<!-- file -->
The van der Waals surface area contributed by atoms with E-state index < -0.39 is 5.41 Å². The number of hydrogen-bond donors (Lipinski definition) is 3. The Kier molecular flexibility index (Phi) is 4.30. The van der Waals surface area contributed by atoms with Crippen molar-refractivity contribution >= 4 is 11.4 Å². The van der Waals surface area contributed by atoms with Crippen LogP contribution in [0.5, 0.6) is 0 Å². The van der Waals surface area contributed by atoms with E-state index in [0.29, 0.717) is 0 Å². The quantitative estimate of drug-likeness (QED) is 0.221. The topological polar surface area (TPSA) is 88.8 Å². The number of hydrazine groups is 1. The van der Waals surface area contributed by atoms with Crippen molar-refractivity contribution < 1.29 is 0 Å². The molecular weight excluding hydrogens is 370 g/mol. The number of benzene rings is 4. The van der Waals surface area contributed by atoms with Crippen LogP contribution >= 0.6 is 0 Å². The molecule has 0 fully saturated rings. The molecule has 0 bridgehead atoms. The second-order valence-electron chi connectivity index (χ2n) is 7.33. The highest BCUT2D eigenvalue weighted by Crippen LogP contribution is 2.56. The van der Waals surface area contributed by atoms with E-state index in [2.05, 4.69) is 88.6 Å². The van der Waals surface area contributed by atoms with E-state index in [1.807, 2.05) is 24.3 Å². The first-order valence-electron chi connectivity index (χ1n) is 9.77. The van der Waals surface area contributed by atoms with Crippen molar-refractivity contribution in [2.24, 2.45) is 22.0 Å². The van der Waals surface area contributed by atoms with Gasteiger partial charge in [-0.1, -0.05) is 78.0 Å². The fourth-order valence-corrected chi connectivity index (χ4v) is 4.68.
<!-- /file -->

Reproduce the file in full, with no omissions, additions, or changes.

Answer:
The van der Waals surface area contributed by atoms with E-state index < -0.39 is 5.41 Å². The number of hydrogen-bond donors (Lipinski definition) is 3. The Kier molecular flexibility index (Phi) is 4.30. The van der Waals surface area contributed by atoms with Crippen molar-refractivity contribution >= 4 is 11.4 Å². The van der Waals surface area contributed by atoms with Crippen LogP contribution in [0.5, 0.6) is 0 Å². The van der Waals surface area contributed by atoms with E-state index in [0.29, 0.717) is 0 Å². The quantitative estimate of drug-likeness (QED) is 0.221. The topological polar surface area (TPSA) is 88.8 Å². The number of hydrazine groups is 1. The van der Waals surface area contributed by atoms with Crippen molar-refractivity contribution < 1.29 is 0 Å². The molecular weight excluding hydrogens is 370 g/mol. The number of benzene rings is 4. The van der Waals surface area contributed by atoms with Crippen LogP contribution >= 0.6 is 0 Å². The molecule has 0 fully saturated rings. The molecule has 0 bridgehead atoms. The second-order valence-electron chi connectivity index (χ2n) is 7.33. The highest BCUT2D eigenvalue weighted by Crippen LogP contribution is 2.56. The van der Waals surface area contributed by atoms with E-state index in [2.05, 4.69) is 88.6 Å². The van der Waals surface area contributed by atoms with E-state index in [1.807, 2.05) is 24.3 Å². The first-order valence-electron chi connectivity index (χ1n) is 9.77. The van der Waals surface area contributed by atoms with Crippen molar-refractivity contribution in [2.24, 2.45) is 22.0 Å². The van der Waals surface area contributed by atoms with Gasteiger partial charge in [-0.1, -0.05) is 78.0 Å². The fourth-order valence-corrected chi connectivity index (χ4v) is 4.68.